This is getting a bit messy, let's recap.

The original disagreement was you saying "The concept of retirement is ... fairly new" and me disagreeing. I still think that sentence is plainly false for most sane values of "retirement".

You also said that what's new is the idea of retiring at a particular age, in cohorts, and that's kinda true. Only kinda because first, as your Wiki link shows, that idea in its contemporary form appeared more than a hundred years ago; and second, because retiring after a term of service is an ancient custom, going back to the Romans (as usual :-D). The Roman army conscripted young men who served for 25 years after which they retired -- they were released from the military service and given a noticeable sum of money and a plot of land. That practice (conscripting young men for a long term of service with a large payout or an annuity at the end) survived in some armies until the XIX century.

I also disagree with pretty much all of this passage, I don't think it correctly reflects life in pre-industrial societies:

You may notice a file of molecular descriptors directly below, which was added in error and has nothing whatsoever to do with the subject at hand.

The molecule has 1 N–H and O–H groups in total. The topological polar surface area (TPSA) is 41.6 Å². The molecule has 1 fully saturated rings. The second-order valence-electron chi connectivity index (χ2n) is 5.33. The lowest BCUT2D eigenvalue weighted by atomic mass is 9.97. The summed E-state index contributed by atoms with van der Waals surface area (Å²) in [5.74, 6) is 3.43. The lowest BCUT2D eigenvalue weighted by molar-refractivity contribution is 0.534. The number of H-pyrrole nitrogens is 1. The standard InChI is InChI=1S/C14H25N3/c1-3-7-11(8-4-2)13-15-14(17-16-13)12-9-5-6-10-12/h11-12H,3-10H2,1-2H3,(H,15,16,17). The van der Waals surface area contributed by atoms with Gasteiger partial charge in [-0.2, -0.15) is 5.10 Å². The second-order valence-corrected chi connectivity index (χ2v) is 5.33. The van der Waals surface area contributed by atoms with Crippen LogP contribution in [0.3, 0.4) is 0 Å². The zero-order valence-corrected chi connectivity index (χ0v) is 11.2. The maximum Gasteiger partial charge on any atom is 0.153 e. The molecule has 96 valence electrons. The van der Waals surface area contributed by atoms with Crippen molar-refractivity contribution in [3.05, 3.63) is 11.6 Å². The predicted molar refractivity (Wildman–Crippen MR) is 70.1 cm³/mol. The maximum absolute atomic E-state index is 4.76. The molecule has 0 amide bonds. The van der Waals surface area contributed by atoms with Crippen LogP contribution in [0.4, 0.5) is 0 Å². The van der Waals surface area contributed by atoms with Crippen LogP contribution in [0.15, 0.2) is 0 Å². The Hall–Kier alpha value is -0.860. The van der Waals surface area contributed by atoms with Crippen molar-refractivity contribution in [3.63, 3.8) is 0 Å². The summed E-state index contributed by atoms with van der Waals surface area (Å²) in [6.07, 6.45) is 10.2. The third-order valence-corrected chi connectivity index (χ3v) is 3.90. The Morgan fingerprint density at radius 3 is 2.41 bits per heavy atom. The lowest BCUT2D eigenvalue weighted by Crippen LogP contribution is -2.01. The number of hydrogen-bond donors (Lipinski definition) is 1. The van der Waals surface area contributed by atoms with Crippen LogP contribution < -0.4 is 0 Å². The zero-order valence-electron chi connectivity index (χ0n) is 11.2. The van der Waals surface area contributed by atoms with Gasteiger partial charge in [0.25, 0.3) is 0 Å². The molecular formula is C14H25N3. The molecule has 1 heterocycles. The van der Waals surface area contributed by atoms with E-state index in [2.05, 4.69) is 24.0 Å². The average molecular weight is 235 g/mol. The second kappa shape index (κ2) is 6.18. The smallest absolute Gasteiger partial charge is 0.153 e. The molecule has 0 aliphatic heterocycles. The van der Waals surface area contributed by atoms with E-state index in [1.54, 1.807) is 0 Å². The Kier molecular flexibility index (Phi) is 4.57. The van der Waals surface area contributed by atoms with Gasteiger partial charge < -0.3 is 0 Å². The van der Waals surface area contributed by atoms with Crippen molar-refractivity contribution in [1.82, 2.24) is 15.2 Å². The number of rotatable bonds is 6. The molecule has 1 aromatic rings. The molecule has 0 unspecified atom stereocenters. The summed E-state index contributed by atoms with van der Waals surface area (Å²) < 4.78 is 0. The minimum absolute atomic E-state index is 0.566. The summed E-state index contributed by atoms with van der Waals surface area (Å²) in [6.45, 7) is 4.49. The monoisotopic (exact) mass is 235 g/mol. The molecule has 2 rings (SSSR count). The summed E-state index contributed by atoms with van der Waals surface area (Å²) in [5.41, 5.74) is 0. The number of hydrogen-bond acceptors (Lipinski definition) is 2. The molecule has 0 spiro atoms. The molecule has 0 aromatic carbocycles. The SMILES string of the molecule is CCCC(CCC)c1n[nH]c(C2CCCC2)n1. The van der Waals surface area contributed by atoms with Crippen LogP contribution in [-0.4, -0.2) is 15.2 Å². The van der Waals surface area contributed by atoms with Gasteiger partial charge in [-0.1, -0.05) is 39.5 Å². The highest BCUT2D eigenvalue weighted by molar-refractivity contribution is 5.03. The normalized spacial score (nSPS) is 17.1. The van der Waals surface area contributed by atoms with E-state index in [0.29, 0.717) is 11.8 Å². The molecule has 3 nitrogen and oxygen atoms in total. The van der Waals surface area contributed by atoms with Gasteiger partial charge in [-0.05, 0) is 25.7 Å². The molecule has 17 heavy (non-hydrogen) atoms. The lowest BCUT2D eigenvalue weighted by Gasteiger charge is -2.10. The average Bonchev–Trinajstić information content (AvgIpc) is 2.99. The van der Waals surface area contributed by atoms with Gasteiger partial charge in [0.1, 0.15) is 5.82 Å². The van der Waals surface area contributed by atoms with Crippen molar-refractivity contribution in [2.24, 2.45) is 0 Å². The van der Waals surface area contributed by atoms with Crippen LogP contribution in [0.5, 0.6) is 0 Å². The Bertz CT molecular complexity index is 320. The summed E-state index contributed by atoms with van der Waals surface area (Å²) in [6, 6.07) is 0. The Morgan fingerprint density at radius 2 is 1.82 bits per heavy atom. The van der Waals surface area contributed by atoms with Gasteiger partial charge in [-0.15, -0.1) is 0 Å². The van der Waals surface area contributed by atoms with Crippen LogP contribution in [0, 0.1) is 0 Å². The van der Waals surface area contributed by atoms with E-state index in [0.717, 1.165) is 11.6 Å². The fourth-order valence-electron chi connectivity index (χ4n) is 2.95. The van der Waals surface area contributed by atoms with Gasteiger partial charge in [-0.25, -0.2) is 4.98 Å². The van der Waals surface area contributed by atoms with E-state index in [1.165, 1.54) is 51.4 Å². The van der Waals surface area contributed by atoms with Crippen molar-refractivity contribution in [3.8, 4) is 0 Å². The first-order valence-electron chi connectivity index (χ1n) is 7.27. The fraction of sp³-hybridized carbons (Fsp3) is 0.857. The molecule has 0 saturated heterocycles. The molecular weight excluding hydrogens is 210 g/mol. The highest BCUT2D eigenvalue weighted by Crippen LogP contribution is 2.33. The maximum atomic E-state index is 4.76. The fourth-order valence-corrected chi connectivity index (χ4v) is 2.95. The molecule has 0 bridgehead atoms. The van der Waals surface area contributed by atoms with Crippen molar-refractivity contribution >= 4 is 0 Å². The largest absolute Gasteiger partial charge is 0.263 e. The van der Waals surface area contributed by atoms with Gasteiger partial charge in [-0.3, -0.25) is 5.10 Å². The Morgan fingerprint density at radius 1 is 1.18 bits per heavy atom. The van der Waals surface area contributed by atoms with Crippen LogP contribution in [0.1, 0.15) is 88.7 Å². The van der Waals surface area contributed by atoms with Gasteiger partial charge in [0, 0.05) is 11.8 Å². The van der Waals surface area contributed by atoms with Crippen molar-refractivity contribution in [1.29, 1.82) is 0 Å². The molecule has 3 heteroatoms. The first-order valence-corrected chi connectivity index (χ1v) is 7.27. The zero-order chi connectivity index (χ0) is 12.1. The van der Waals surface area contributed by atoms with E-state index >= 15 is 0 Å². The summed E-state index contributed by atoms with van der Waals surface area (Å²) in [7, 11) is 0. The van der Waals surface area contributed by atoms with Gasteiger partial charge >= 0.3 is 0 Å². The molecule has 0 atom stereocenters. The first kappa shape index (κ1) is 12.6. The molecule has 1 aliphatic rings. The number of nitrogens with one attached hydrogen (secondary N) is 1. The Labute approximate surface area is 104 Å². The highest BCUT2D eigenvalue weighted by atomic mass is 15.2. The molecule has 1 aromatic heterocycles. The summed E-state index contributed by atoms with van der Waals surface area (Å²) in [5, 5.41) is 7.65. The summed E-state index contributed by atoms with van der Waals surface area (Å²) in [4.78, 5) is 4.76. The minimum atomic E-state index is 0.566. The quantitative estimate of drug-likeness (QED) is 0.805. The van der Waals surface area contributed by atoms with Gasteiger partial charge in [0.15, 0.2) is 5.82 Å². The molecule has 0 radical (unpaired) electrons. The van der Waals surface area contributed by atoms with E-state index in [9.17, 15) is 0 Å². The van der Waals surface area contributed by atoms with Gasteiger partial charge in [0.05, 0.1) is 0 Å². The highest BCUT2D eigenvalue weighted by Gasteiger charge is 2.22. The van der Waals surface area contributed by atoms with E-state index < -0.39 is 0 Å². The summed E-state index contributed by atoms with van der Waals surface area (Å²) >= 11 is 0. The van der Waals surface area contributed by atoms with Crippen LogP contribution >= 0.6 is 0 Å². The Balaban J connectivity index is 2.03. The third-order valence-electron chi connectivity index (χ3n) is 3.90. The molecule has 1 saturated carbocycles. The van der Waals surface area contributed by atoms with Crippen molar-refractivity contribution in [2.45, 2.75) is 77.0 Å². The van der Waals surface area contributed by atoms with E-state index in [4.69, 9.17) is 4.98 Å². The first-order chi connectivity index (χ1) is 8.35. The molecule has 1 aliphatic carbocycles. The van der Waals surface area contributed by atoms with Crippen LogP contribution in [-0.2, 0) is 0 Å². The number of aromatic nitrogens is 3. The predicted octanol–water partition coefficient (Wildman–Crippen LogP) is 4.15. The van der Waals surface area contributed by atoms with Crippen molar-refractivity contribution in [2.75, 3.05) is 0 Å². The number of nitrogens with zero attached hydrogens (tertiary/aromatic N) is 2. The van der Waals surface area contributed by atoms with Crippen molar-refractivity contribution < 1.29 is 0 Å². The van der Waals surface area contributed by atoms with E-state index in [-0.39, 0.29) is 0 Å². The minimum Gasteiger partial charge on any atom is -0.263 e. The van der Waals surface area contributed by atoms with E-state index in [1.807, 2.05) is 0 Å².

Only a few people lived for many years after becoming physically or mentally decrepit and unable to do productive work; most people declined and died unexpectedly and quickly. The rich and ruling classes grew ever richer and more powerful until their deaths; old kings, generals and businessmen didn't sit around "waiting for death peacefully", they kept doing the same things they had always done, just less vigorously.

Going back to the question of why contemporary retirees are... problematic, let me suggest what I think is a standard explanation -- the main cause is the breakdown of the extended family and the alienating character of cities.